Triangle Offense: Learn from the Los Angeles Lakers and Chicago Bullsby Scott Peterman
I am proud to present the “Triangle Offense Playbook” to you. I have taken the best ideas of the triangle offense that was run in Chicago and Los Angeles and put them together.
Definition according to wikipedia on Triangle Offense :http://en.wikipedia.org/wiki/Triangle_offense
“The Triangle Offense, also known as the Triple-Post offense, is an offensive strategy in basketball. Its basic ideas were initially established by Hall of Fame coach Sam Barry at the University of Southern California. His system was later refined by former Kansas State University head basketball coach and current Los Angeles Lakers consultant Tex Winter, who played for Barry in the late 1940s.
The system’s most important feature is the sideline triangle created between the center, who stands at the low post; the forward, at the wing, and the guard at the corner. The team’s other guard stands at the top of the key and the weak-side forward is on the weak-side high post — together forming the “two-man game”.
The goal of the offense is to fill those five spots, which creates good spacing between players and allows each one to pass to four teammates. Every pass and cut has a purpose and everything is dictated by the defense.”
It is an offense that can be run when you don’t have great post players. The Chicago Bulls had Michael Jordan and Scottie Pippen, but not a great post player. If you have post players like the Los Angeles Lakers do with Paul Gasol and Andrew Bynum then you could incorporate it. Just watch the NBA Finals and see for yourself.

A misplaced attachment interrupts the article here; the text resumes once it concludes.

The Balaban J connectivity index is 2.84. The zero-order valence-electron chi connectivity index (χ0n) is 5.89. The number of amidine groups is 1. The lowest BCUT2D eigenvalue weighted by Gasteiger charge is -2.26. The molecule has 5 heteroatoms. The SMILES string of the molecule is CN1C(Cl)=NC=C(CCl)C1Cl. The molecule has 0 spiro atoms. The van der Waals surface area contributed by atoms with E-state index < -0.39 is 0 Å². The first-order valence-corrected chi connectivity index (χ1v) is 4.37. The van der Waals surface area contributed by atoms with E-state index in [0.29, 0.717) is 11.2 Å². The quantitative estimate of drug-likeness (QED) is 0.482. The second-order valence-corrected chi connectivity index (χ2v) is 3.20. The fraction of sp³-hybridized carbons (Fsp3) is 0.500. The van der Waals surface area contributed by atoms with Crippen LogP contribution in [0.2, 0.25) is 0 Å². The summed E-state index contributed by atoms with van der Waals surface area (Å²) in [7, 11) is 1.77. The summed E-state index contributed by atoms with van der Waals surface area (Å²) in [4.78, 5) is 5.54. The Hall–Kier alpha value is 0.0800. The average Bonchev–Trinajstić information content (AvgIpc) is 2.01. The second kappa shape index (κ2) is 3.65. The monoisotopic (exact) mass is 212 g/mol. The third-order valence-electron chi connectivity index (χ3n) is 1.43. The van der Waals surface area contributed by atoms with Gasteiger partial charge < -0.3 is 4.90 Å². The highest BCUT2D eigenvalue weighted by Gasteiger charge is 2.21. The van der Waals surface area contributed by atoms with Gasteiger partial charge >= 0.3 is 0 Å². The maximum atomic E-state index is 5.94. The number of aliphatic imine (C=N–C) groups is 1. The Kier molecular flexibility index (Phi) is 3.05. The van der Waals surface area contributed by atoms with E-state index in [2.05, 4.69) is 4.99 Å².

This playbook has 40 Different Actions, 35 Different Set Plays, and 25 Out of bound Plays consisting of blobs, slobs, or last second plays. It has 100 different plays and is over 100 pages long. If you want to add a wrinkle from the Triangle offense then here you go. If you want to incorporate the whole thing. You will have it also.
I hope that you enjoy this playbook.
Men's Basketball Coach Scott Peterman has coached at the NCAA Division 2 (Southwestern Oklahoma State University), NAIA (USAO), and JUCO Levels (Blinn College and Carl Albert State College) as well as high school. Coach Peterman just felt that fellow coaches, especially young coaches, need to constantly work on their “game,” just like the basketball players that we coach. We as coaches need to improve ourselves.